Genre: historical fiction
Length: 576 pages
Interest: It was recommended by a good friend.
Setting: Germany during WWII
Summary: The story is about Liesel Meminger and told from the viewpoint of Death, who is kept quite busy during WWII. Liesel is taken to a foster family – the sweet, silver-eyed Hand, and foul-mouthed Rosa. Her brother dies on the way to the Hubermans and Liesel steals a book at the gravesite – the first of many. Liesel slowly integrates into the family and neighborhood, becoming good friends with Rudy, a neighbor boy. The family also hides a Jew in their basement. Liesel learns how to read so she can read the books she steals from the mayor’s wife. Books become a key part of Liesel’s life and those around her.
Final thoughts: Not only was this an interesting story, but it was told in a unique voice. Having Death be the omniscient observer added an interesting twist to the story. With Death narrating, the story was grounded in a larger, historical context, while Liesel’s story provided the small-scale picture of how people lived through the war. The book is definitely more than the summary really expresses. Even though this is considered a YA book by critics (the main character is a young girl = YA), there is some adult language (usually from Rosa) and a fair amount of death (which should be expected based on the setting). It isn’t gruesome, but be aware for younger readers.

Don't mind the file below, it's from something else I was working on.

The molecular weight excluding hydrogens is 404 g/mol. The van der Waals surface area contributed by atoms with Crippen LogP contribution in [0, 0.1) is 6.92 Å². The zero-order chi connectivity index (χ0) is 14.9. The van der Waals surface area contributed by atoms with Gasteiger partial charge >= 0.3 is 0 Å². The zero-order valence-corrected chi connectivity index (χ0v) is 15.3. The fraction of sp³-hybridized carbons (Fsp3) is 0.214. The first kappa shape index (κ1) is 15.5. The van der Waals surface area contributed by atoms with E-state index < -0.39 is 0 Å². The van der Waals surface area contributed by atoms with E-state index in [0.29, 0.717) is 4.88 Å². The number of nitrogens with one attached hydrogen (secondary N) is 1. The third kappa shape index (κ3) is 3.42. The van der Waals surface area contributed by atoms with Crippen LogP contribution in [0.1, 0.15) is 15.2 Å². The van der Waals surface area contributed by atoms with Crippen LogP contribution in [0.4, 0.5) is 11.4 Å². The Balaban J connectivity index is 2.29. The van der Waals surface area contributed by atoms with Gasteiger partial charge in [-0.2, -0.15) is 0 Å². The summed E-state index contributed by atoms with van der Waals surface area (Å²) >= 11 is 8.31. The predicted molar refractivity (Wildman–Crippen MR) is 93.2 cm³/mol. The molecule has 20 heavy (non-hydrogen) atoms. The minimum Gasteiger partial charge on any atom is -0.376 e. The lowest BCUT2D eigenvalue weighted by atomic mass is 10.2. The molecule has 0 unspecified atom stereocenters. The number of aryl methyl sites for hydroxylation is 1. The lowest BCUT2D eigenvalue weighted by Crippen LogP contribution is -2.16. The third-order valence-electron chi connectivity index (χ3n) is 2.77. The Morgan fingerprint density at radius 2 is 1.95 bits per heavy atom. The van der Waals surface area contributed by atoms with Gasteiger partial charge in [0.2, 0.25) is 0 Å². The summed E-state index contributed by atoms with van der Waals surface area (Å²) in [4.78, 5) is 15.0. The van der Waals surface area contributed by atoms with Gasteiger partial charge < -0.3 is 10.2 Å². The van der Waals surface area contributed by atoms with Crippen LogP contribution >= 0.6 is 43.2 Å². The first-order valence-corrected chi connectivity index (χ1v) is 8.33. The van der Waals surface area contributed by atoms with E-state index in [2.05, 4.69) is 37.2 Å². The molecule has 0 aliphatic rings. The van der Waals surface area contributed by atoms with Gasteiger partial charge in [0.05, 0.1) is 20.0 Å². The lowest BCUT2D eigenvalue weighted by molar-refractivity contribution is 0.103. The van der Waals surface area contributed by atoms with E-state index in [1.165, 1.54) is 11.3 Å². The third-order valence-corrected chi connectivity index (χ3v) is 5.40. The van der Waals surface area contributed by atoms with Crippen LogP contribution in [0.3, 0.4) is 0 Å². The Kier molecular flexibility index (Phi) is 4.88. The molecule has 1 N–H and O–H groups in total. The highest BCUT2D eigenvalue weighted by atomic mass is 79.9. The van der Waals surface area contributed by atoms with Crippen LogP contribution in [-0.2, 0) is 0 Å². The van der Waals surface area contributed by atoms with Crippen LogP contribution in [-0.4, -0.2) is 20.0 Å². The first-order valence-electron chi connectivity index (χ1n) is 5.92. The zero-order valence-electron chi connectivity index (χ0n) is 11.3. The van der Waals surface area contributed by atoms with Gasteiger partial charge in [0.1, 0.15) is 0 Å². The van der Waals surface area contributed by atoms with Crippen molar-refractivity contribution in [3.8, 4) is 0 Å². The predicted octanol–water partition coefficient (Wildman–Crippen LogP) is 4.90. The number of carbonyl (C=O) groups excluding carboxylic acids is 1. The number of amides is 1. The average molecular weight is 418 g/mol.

Title comes from: Death refers to Liesel as the book thief. She does steal several books throughout the story, and books are shown to be powerful within the story.
Awards won: Many, although none of the biggest prizes. I’ll just link to the Wikipedia page if you’re interested.
Reading challenges fulfilled: 7/12 in the Award Winning Book Challenge , 50/100 in the Read-a-Latte Challenge – half way through! We’ll see if I can make it to 100.